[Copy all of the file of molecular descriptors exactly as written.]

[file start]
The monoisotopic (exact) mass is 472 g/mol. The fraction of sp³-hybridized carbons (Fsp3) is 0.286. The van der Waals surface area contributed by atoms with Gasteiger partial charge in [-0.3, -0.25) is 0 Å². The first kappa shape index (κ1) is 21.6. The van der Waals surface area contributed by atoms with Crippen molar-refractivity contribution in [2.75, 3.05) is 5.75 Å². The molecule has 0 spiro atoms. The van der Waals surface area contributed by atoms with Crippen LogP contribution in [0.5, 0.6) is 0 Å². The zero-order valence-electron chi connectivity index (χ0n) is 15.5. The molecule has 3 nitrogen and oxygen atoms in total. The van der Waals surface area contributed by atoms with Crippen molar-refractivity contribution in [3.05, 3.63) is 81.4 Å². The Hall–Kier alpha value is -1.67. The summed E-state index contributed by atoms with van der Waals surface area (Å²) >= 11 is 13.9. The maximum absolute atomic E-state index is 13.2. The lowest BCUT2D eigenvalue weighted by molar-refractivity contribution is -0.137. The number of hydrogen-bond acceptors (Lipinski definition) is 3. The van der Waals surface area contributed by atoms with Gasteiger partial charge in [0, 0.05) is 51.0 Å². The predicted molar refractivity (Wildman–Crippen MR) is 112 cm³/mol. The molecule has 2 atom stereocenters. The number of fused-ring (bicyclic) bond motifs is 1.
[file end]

The monoisotopic (exact) mass is 472 g/mol. The fraction of sp³-hybridized carbons (Fsp3) is 0.286. The van der Waals surface area contributed by atoms with Gasteiger partial charge in [-0.3, -0.25) is 0 Å². The first kappa shape index (κ1) is 21.6. The van der Waals surface area contributed by atoms with Crippen molar-refractivity contribution in [2.75, 3.05) is 5.75 Å². The molecule has 0 spiro atoms. The van der Waals surface area contributed by atoms with Crippen LogP contribution in [0.5, 0.6) is 0 Å². The zero-order valence-electron chi connectivity index (χ0n) is 15.5. The molecule has 3 nitrogen and oxygen atoms in total. The van der Waals surface area contributed by atoms with Crippen molar-refractivity contribution in [3.05, 3.63) is 81.4 Å². The Hall–Kier alpha value is -1.67. The summed E-state index contributed by atoms with van der Waals surface area (Å²) >= 11 is 13.9. The maximum absolute atomic E-state index is 13.2. The lowest BCUT2D eigenvalue weighted by molar-refractivity contribution is -0.137. The number of hydrogen-bond acceptors (Lipinski definition) is 3. The van der Waals surface area contributed by atoms with Gasteiger partial charge in [0, 0.05) is 51.0 Å². The predicted molar refractivity (Wildman–Crippen MR) is 112 cm³/mol. The molecule has 2 atom stereocenters. The number of fused-ring (bicyclic) bond motifs is 1.